PAL is adding five international destinations over the next two months, including two destinations in the Middle East and three in Australasia. Long haul growth will resume in Mar-2016 with the launch of services from Cebu to Los Angeles, which will be PAL’s first widebody international route from Cebu.
Opportunities to further grow the long haul operation will come in late 2016 as PAL adds two more 777-300ERs. The expected acquisition of a new higher gross weight version of the A350-900 will be used to upgrade New York to non-stops in 2017 and potentially be deployed to upgrade Toronto to non-stop and launch a fourth mainland US destination.
AirAsia’s operation in the Philippines is entering a new phase which the group hopes will lead to profitability in 2016 and eventually an initial public offering. Growth is also expected to resume in 2016, ending a phase of consolidation and fleet reductions.
The AirAsia Zest brand will be retired by the end of 2015 in favour of the Philippines AirAsia brand. AirAsia has already completed the transition to a single operating certificate in the Philippines, following a complicated and costly two years of maintaining two separate affiliates.
AirAsia’s Philippine operation has been highly unprofitable since it was launched in 2012. Turnaround efforts are banking on cost reductions driven by the transition to a single airline and higher yields that will be generated by a more international focused network. The network will be expanded to include several new routes from secondary hubs, in line with a new AirAsia Group strategy to open new unique point to point routes from secondary hubs throughout Southeast Asia.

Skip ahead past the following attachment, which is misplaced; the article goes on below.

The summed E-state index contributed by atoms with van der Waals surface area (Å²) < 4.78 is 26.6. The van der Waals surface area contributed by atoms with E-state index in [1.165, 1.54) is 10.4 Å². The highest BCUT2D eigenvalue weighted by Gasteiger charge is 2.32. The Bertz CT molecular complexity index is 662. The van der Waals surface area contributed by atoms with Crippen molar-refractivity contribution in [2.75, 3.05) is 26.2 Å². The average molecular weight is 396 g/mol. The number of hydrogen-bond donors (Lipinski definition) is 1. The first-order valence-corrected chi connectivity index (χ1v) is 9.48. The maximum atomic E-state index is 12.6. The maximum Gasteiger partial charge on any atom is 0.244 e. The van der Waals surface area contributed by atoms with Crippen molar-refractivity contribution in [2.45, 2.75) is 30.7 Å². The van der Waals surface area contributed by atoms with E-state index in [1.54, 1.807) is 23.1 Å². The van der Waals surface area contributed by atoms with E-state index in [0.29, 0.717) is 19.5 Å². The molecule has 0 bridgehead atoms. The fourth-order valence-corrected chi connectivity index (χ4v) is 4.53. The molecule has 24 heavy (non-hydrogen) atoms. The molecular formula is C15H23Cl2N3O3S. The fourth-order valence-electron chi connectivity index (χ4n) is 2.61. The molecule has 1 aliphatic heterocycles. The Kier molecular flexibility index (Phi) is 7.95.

This is the third in a Sep-2015 series of reports on the AirAsia Group, following CAPA's LCC Airports Congress in Bangkok.
AirAsia is optimistic its Philippine operation has turned the corner after a challenging initial three years. Philippines AirAsia has been highly unprofitable since its 2012 launch while Zest also has remained loss-making since AirAsia acquired a stake in the carrier in 2013.
AirAsia has restructured its Philippine operation over the last year, making several network adjustments while cutting overall capacity and reducing the size of its Philippine-based fleet. Costs have been reduced and unit revenues have improved through a combination of load factor and yield improvements.
But AirAsia still faces challenges in the Philippines market which will have to be overcome for its Philippine operation to become profitable on a sustainable basis and for IPO ambitions to become realistic. AirAsia is planning further expansion at Kalibo, a gateway for the popular tourist island of Boracay where demand has been growing rapidly. The performance of its Kalibo operation could be impacted by the upcoming completion of a runway extension and airport upgrade project at Caticlan, a smaller airport which is much closer to Boracay.
In this second part of our global airport privatisation wrap for 2013, along with CAPA's 2014 outlook, we review activity in Africa, the Middle East, Russia/West Asia, India, China and the rest of Asia. Part One of this report reviewed the situation in Europe, North America and Latin America.
The information presented here is drawn from CAPA's unique Global Airport Investors Database, which is just one component of the new CAPA Airports Data Suite.
2013 was a year when the number of deals at best remained stable, but the number of participants in investment continued to grow, despite some ‘retirements’.